First, the law excludes a wide range of offences from falling under the category of “political offences”. They include “insulting Imam Khomeini and the Supreme Leader”; “insulting Islamic sanctities”; “spreading propaganda against the system”; and “gathering and colluding with intent to commit crimes against national security”. These are in fact the charges that are most commonly thrown against peaceful dissidents. Unlike “political crimes”, trial of these charges remains under Revolutionary Courts that have jurisdiction over crimes against national security and where trials generally fall short of international law and standards.
Second, the attitude of the authorities manifested in their statements and media interviews further brings under doubt any potential positive impact of the law. Iranian authorities have categorically contested the existence of prisoners who could be described as “political prisoners.” This categorical refusal to use the label “political prisoner” raises the question of whether the authorities will be willing to prosecute a large number of individuals under the rubric of the new law rather than under the category of “security crimes” as they have done to date.
Moreover, other official statements reveal that one of the motives behind the adoption of the Law on Political Crimes has been to reduce the reputational cost incurred as a result of Iran’s treatment of dissidents. For example, in response to a question about the negative impact of the legal vacuum on a definition of political crimes, Elahyar Malekshahi, the Chair of Parliament’s Legal and Judicial Commission, commented that “the absence of a definition for what is considered a political crime has resulted in propaganda thus imposing [reputational] costs on the system.” He added that the adoption of such a law “will prevent propaganda by some of the accused individuals”.
Malekshahi’s statements raise serious concerns that the newly adopted law and the additional safeguards, such as the presence of a jury, may primarily aim to serve as a façade for promoting a good image for the Islamic Republic and refuting human rights concerns rather than genuinely affording individuals enhanced fair trial protections.
However, in their attempt to deflate criticism, the authorities seem to have overlooked the reality that persecution and incarceration of those who peacefully exercise their human rights, regardless of the legal labels used to characterize them, will continue to contravene international human rights law and standards – and as such will continue to attract the attention and condemnation of human rights groups. So will their failure to uphold, both in law and practice, fair trial standards – such as public trials, access to a lawyer and prohibition of prolonged solitary confinement – in criminal cases including those of individuals who are accused of internationally recognizable offences.
In sum, the 2016 Law on Political Crimes may offer some hope to a small number of individuals who come face-to-face with Iran’s justice system to enjoy more lenient treatment in the short term. The law, however, does not constitute a step forward. In the long run, it will perpetuate the existing culture of intolerance towards dissent that has characterised the Islamic Republic of Iran’s criminal justice system.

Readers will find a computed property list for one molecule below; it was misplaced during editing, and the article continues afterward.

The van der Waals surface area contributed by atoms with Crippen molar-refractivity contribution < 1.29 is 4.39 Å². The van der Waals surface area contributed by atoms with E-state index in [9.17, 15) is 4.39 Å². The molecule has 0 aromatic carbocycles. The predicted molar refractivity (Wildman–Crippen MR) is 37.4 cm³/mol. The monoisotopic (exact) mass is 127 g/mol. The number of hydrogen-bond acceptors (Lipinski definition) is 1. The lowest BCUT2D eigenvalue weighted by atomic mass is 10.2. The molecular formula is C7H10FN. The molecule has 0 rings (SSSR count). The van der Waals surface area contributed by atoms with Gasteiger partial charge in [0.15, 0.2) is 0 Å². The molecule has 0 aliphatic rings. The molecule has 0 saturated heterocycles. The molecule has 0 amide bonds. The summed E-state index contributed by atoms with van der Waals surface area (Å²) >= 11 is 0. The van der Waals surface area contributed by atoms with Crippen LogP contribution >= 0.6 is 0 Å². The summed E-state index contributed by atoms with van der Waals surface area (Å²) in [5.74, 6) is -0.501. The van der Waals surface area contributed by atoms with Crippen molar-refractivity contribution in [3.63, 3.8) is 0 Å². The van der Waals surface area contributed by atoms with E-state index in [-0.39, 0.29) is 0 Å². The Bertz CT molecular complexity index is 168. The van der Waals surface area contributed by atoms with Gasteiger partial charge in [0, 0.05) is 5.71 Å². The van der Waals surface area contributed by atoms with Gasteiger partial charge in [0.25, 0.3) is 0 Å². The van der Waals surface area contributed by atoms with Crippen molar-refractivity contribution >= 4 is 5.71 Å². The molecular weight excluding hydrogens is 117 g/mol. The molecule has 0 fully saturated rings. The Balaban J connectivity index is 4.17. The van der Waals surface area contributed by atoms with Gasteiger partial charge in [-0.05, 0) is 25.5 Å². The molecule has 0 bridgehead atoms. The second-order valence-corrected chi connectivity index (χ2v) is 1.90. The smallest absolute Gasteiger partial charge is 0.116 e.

Mizanonline, ‘The Head of Tehran’s Justice Department: the First Jury for Political Crimes Has Started Its Work’, 29 October 2017, http://bit.ly/2mGxYve accessed on 19 November 2017
 Keshavarz, Bahman, ‘Jury for [Trial of] Political Crimes: a Positive Development’, 30 October 2017, Iran Newspaper, https://goo.gl/xcB3ie accessed on 19 November 2017
 Established under the Islamic Republic’s Constitution, the Guardian Council of the Constitution is mandated with vetting all legislation passed by the parliament for their compatibility with the Constitution and Islamic Law. The Council is comprised of six jurists appointed by the head of the judiciary (who in turn is appointed by the supreme leader) and six jurists in Islamic law [faqih] who are directly appointed by the supreme leader. In addition to reviewing and approving parliament’s legislations, the Council vets and approves candidates for major elections, such as the presidential and parliamentary elections. As such, it enjoys significant influence and authority in realms of law and politics in the country.
 The Constitution of the Islamic Republic of Iran, 1979, Article 168.
 Nayyeri, Mohammad H., ‘The Problem of Political Crimes in Iranian Law’, 2 October 2014, Iran Human Rights Documentation Centre, p.4.
 The Expediency Discernment Council of the System was established in 1987 following a decree by the then Supreme Leader, Ayatollah Khomeini, in order to dissolve disagreements between the parliament and the guardian council that had created deadlocks in ratification of legislations. Following the constitutional amendments of 1988, the body was provided for under the text of the Constitution and mandated with a wider range of responsibilities that included an advisory role to the supreme leader.
 Mizanonline, ‘Different Aspects of Political Crimes [Elaborated] by the Legal Deputy of the Judiciary’, 29 January 2016, http://www.mizanonline.ir/fa/print/127921 accessed on 20 November 2017.
 Nayyeri, Mohammad H., ‘The Problem of Political Crimes in Iranian Law’, p. 16.
 Article 302(e) of the 2014 Code of Criminal Procedure.
 No universal definition of “political prisoners” exists. Some use the terminology to refer to those whose offence contain – either in motivation or the act itself – a political element regardless of whether the conduct has been fully peaceful. Others, however, appear to use the term interchangeably with “prisoners of conscience”. In a resolution in 2012, the Parliamentary Assembly of the Council of Europe set cri